August 14, 2018 10:36:01 AM
On Monday, Mississippi State University held an event to announce its plans for a $100,000 grant from the U.S. Department of Agricultural designed to build on the university's entrepreneurship program by providing a place where new start-ups can develop, build and test prototypes of their products.
It's called a "makerspace" and represents the next logical step in the university's entrepreneurship program, which began on the second floor of McCool Hall on campus in 2009 and has since grown to 12,000 square feet in that building while adding a business incubator facility at the Thad Cochran Research Park.
Yet in another respect, this makerspace will serve another important function.
For the average Starkville resident, what has been happening in this program has gone largely unnoticed.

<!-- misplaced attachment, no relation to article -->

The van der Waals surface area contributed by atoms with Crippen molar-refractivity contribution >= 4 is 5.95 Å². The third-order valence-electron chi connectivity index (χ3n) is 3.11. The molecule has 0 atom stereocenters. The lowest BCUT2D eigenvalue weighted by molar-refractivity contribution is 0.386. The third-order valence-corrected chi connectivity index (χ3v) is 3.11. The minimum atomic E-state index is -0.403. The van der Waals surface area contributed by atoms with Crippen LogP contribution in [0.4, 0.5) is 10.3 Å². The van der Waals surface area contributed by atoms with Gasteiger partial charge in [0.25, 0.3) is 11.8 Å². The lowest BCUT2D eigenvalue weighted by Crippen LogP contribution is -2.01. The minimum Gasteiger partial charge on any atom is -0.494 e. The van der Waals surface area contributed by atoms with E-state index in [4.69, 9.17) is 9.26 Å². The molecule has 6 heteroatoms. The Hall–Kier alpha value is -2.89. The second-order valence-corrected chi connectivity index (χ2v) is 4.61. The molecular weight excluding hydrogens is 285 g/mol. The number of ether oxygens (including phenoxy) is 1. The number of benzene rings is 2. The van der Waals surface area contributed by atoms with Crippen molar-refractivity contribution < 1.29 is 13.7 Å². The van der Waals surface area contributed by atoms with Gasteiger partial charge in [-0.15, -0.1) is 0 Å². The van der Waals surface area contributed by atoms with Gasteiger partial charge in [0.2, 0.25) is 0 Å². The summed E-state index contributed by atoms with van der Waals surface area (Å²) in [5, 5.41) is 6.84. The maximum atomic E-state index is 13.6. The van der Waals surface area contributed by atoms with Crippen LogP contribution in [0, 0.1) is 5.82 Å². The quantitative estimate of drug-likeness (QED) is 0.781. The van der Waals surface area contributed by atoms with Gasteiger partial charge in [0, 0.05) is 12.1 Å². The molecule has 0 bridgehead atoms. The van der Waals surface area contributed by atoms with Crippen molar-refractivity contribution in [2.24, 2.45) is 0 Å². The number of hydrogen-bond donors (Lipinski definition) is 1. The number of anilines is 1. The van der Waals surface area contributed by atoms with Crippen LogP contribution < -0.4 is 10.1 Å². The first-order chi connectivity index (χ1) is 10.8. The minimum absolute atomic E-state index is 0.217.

For some projects, that makes sense. But what is happening with this program is not the Los Alamos Project. The more exposure this program can generate, the better.
By locating this latest phase of the center in downtown Starkville -- on East Main Street between Aspen Bay and Moe's Original BBQ - the innovative work of the next generation of Mississippi entrepreneurs will be on display. For the entrepreneurs, having the space and equipment to develop their products is enhanced by having a visible space where those product can be test-marketed to the public.
We believe pulling back the curtain and allowing regular people to see that work may inspire others to pursue their own dreams.
In a state where we are losing so many of our highly-educated and ambitious young people to opportunities in other states, the visible presence of these start-ups should serve as an encouragement and proof that you don't have to leave home to go places in the world of innovation.
The "makerspace" will be an immediate aid to current entrepreneurs, but its presence downtown is a nod to the future inventors who may catch the fire of creativity as a result of the work being done there.